The Sarikhani Collection
10 December, 2015 | Author: Mark Peaker, Co-founder & CEO of 3812 Gallery
We live today in a world of art auctions and record setting prices for pieces that many of us have never heard of or most likely will never see with our own eyes. Equally the name Sarikhani remains unknown to many, yet this name resounds loudly with those who have an understanding and appreciation of the art of Persia. The Sarikhani Collection is dedicated to arts from Iran from the 3rd millennia BC to the 18th century.
The Sarikhani Collection is the greatest privately held collection of Iranian art ever assembled. The Sarikhani family, themselves of Iranian descent, have created a collection that was once dispersed across the world or buried for eternity and brought it together under one roof; an Iranian family pride in their cultural heritage which pays homage to the artistic capabilities of the Iranian people.
Art of Persia is the art of Islam and its religion, in which the word is paramount. Many of the pieces in the collection bear inscriptions, proof that literacy was widespread and by no means confined to the royal courts of the time. The art of Persia is expressed through a wide range of media – the arts of books, ceramics, textiles, carpets, metalwork, glass, ivory and woodwork.
The landscape of Persian art is rich and varied. From the Iranian plateau over a period of two millennia, Persian art has reflected the physical geography and natural environment of the land; in the west, rising out of the Tigris – Euphrates riverine plains, the Iranian uplands border the Levant and the Mediterranean world into which at various periods the rulers of Iran have successfully carried their culture.
Persian art of ‘Greater Iran’ extended well beyond the borders of the country we know today. It is a remarkable fact that many of the greatest centres of Persian political power and cultural prominence – Ctesiphon, Babylon, Herat, Merv, Bukhara, Samarqand and many more, are no longer within Iranian territory. Iran nevertheless controlled routes of great antiquity providing corridors leading west to east from Anatolia and Mesopotamia to Central Asia and north to south from the Caucasus to the Persian Gulf and on to India. The peoples of this vast and varied land have enormously enriched Persian art.
The Sarikhani Collection has allowed all this to be seen together, it is a breathtaking timeline into the history of Persia and the merging of cultures between the traders of the old Silk Road. The collection is a celebration for an understanding of Persian art.
This rare and beautiful jar is probably Raqqa (Syrian) and dates from the 12th century being of stonepaste with incised decoration in cobalt, torquoise and purple pigment under a transparent glaze; it is 18.5cm in height with a diameter (shoulder) of 13cm. The jar is decorated with a combination of moulded and incised decoration in a distinctive form known aslagabi – derived from a Persian word meaning ‘water-stained’ and whilst originally thought to have been invented in Iran, more recent evidence points to it having been created in Syria, probably in Raqqa. Most of this style was reserved for dishes. This rare vertical jar would have been fired standing upright and as a result, the colours flowed copiously during the firing, elegantly extending the beak and wings of the three birds to create an almost surreal elegance.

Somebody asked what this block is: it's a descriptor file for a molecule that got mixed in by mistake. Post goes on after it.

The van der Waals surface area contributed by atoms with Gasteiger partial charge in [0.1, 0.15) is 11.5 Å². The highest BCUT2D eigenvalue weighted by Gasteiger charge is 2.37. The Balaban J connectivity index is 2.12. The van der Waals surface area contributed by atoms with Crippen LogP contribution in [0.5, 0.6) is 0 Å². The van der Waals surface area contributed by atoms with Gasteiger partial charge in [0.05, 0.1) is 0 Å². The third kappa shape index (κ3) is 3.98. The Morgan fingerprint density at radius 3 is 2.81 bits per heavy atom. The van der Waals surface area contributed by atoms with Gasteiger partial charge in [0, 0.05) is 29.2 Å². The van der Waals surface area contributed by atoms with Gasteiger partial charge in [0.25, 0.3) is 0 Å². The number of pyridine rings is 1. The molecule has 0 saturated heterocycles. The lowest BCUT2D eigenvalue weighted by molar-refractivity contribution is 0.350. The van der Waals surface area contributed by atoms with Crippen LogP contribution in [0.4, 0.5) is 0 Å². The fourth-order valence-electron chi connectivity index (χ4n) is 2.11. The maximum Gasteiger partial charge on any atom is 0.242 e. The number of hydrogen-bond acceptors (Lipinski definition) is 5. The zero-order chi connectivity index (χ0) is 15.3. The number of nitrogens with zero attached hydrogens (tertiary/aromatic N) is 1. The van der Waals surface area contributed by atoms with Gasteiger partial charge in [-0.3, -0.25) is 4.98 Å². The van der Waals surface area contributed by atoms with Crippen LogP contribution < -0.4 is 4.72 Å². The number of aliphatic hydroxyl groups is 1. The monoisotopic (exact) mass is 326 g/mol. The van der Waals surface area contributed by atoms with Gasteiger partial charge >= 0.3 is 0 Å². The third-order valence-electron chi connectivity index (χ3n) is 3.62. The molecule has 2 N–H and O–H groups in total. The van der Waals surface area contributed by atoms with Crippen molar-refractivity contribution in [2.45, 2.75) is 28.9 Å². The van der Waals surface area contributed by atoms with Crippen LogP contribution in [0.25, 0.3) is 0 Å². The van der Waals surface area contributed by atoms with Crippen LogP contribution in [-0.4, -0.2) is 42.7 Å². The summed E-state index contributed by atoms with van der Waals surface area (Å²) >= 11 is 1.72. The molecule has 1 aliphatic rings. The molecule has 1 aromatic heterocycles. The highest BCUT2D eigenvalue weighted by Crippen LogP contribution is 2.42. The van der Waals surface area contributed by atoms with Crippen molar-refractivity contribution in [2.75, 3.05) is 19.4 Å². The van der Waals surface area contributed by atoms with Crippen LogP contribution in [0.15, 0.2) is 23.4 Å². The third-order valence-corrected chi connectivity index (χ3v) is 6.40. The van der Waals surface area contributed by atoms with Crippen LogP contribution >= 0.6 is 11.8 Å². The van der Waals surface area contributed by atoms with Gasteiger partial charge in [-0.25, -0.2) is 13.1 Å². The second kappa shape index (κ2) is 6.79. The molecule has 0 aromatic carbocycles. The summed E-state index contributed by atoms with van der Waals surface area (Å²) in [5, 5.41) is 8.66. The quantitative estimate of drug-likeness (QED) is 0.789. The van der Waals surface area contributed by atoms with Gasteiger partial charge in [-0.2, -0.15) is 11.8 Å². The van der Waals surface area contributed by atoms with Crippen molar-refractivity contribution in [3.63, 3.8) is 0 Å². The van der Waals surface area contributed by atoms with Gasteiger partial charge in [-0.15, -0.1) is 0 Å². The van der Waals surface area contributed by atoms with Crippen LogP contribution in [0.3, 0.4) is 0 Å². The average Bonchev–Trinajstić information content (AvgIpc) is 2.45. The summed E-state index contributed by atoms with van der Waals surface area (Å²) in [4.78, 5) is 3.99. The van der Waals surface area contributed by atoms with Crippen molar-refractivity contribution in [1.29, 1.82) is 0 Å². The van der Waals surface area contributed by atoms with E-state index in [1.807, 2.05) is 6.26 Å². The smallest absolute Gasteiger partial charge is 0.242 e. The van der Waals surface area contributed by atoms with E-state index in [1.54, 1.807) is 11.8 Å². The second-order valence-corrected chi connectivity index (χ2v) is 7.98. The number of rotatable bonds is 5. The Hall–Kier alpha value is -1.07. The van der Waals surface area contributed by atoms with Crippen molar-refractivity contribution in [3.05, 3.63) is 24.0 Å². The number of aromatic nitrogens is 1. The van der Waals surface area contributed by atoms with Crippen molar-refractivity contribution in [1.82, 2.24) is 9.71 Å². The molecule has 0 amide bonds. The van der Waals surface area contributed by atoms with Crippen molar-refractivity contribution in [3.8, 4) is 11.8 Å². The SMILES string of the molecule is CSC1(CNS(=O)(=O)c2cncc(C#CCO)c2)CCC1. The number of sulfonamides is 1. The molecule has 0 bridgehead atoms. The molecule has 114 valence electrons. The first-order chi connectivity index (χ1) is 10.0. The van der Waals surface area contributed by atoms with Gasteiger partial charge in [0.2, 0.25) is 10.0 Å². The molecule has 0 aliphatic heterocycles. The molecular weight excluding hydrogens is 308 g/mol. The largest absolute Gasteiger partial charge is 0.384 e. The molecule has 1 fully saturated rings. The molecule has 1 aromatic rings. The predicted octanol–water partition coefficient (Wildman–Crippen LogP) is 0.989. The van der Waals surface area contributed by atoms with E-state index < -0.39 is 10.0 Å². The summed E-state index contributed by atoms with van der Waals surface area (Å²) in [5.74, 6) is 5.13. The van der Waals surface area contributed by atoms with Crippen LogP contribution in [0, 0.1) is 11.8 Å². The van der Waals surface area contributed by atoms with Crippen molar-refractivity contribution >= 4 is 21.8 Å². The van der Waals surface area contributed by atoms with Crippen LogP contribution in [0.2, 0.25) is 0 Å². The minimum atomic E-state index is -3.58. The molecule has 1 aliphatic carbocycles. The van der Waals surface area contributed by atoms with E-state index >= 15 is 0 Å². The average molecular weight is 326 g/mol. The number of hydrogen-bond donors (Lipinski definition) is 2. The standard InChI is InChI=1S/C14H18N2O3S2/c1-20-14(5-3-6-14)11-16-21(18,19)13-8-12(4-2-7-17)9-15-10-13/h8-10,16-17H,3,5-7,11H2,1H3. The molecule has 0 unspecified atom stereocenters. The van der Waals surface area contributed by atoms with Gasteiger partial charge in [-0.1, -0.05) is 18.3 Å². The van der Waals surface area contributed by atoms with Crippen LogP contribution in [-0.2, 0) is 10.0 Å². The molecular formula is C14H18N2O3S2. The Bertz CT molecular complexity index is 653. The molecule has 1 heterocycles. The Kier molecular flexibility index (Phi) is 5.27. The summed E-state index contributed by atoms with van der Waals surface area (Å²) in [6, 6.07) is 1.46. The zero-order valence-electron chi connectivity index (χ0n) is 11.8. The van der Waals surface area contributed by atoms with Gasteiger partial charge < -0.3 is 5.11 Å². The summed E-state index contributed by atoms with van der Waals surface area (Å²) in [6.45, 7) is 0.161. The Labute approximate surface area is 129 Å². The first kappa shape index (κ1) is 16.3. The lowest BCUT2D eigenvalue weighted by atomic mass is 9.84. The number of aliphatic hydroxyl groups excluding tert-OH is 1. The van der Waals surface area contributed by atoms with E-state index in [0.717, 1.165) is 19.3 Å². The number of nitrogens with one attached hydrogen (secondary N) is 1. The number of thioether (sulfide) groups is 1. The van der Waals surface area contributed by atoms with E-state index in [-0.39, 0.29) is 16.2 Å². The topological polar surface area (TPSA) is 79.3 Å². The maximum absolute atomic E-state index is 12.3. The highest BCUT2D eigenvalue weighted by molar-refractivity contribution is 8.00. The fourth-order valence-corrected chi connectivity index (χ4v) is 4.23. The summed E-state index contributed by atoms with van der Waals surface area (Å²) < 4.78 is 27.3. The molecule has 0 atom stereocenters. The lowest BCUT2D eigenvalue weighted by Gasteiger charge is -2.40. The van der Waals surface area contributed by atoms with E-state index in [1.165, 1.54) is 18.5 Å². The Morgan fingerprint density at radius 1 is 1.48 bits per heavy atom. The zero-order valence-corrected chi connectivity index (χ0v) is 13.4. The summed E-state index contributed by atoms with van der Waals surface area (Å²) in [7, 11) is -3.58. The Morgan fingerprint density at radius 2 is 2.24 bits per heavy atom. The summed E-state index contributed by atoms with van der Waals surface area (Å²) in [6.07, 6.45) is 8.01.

Kashan or Tabriz, mid 13th to mid 14th century, stonepaste with opaque blue glaze, overglaze painted with red, white and black pigments with leaf gilding; 29.4cm in height. Ilkanid pottery introduced noticeable innovations in terms of shapes and decorations; these stylistic clearly reflect the tastes and inclinations of the new Mongol patrons and their orientation towards China in cultural matters. Hulegu, founder of the Ilkanid dynasty in Iran was a brother of Qubilai, founder of the Yuan dynasty and ultimately Emperor of China. There was considerable interaction between the two domains on both commercial and political matters. This had a direct impact on the cultural arts of the time. Many Chinese ornamental motifs such as lotuses, peonies, cloud bands, dragons and phoenixes were introduced into Islamic decorative practices during the Ilkanid period. On this rare and beautiful vase, an identical scene is depicted on both sides. Two phoenix-type birds swoop towards one another against a background of sinuous lotus stems, this motif is well known from Chinese textiles as well as from a (still existing) stone relief in the Yuan capital of Dadu.
Iran, 16th century; double cloth, silk and silver thread with silk core; 16.2 x 9.5cm (fragment). An important textile in the history of Persian production, both for the complex technique employed and for its iconography. It is a fragment belonging to a group of textiles made by the complicated double-cloth technique, in which the design appears on both side of the cloth, creating a positive-negative chromatic effect. Some of the details of the design, in particular the feathered headgear, possibly reflect the development of international commerce in the Indian Ocean. However, the boats and the way they are rowed, the passenger’s clothing, the flag with a dragon fluttering from the mast, the style of the fish and ducks – all suggest a Chinese influence. It is possible the scenes depicted in this textile were inspired by scenes on late Ming-period porcelain, which was highly popular in Iran during the Safavid period.
All pictures courtesy of The Sarikhani Collection.